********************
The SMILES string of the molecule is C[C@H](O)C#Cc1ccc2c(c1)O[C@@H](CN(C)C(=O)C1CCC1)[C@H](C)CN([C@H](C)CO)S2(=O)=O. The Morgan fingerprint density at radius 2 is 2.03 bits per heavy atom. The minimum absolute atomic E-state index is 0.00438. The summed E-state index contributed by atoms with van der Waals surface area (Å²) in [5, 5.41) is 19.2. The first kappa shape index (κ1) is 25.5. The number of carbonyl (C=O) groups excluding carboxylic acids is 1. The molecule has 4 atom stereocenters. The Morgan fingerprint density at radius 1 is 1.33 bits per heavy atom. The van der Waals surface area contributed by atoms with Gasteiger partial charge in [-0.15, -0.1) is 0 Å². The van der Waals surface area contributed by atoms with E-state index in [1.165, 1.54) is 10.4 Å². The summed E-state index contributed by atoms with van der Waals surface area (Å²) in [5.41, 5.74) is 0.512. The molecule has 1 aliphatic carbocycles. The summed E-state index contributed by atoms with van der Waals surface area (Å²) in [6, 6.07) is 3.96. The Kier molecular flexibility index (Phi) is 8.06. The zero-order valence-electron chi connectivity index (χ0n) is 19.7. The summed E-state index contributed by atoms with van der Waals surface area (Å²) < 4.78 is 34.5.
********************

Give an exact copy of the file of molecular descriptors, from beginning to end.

The SMILES string of the molecule is C[C@H](O)C#Cc1ccc2c(c1)O[C@@H](CN(C)C(=O)C1CCC1)[C@H](C)CN([C@H](C)CO)S2(=O)=O. The Morgan fingerprint density at radius 2 is 2.03 bits per heavy atom. The minimum absolute atomic E-state index is 0.00438. The summed E-state index contributed by atoms with van der Waals surface area (Å²) in [5, 5.41) is 19.2. The first kappa shape index (κ1) is 25.5. The number of carbonyl (C=O) groups excluding carboxylic acids is 1. The molecule has 4 atom stereocenters. The Morgan fingerprint density at radius 1 is 1.33 bits per heavy atom. The van der Waals surface area contributed by atoms with Gasteiger partial charge in [-0.15, -0.1) is 0 Å². The van der Waals surface area contributed by atoms with E-state index in [1.165, 1.54) is 10.4 Å². The summed E-state index contributed by atoms with van der Waals surface area (Å²) in [5.41, 5.74) is 0.512. The molecule has 1 aliphatic carbocycles. The summed E-state index contributed by atoms with van der Waals surface area (Å²) in [6, 6.07) is 3.96. The Kier molecular flexibility index (Phi) is 8.06. The zero-order valence-electron chi connectivity index (χ0n) is 19.7. The summed E-state index contributed by atoms with van der Waals surface area (Å²) < 4.78 is 34.5.